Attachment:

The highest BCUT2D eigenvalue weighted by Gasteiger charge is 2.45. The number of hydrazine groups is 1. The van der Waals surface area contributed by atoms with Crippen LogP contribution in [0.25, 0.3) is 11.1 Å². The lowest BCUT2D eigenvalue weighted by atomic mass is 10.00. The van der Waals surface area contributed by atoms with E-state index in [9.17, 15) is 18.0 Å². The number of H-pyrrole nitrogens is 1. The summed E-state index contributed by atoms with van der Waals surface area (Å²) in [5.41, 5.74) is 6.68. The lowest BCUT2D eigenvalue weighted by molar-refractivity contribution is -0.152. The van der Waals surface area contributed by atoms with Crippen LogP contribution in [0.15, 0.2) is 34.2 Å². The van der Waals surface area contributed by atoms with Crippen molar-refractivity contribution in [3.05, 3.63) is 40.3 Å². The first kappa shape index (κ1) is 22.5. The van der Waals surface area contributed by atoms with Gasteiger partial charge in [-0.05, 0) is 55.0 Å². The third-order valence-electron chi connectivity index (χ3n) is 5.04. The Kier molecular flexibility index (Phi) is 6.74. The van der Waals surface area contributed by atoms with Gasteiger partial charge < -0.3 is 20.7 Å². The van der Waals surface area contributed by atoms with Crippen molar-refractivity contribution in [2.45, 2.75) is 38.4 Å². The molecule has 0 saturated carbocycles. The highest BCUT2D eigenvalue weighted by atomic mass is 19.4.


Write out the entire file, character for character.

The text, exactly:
The highest BCUT2D eigenvalue weighted by Gasteiger charge is 2.45. The number of hydrazine groups is 1. The van der Waals surface area contributed by atoms with Crippen LogP contribution in [0.25, 0.3) is 11.1 Å². The lowest BCUT2D eigenvalue weighted by atomic mass is 10.00. The van der Waals surface area contributed by atoms with E-state index in [9.17, 15) is 18.0 Å². The number of H-pyrrole nitrogens is 1. The summed E-state index contributed by atoms with van der Waals surface area (Å²) in [5.41, 5.74) is 6.68. The lowest BCUT2D eigenvalue weighted by molar-refractivity contribution is -0.152. The van der Waals surface area contributed by atoms with Crippen LogP contribution in [0.15, 0.2) is 34.2 Å². The van der Waals surface area contributed by atoms with Crippen molar-refractivity contribution in [3.05, 3.63) is 40.3 Å². The first kappa shape index (κ1) is 22.5. The van der Waals surface area contributed by atoms with Gasteiger partial charge in [-0.05, 0) is 55.0 Å². The third-order valence-electron chi connectivity index (χ3n) is 5.04. The Kier molecular flexibility index (Phi) is 6.74. The van der Waals surface area contributed by atoms with Gasteiger partial charge < -0.3 is 20.7 Å². The van der Waals surface area contributed by atoms with Crippen molar-refractivity contribution in [2.45, 2.75) is 38.4 Å². The molecule has 0 saturated carbocycles. The highest BCUT2D eigenvalue weighted by atomic mass is 19.4.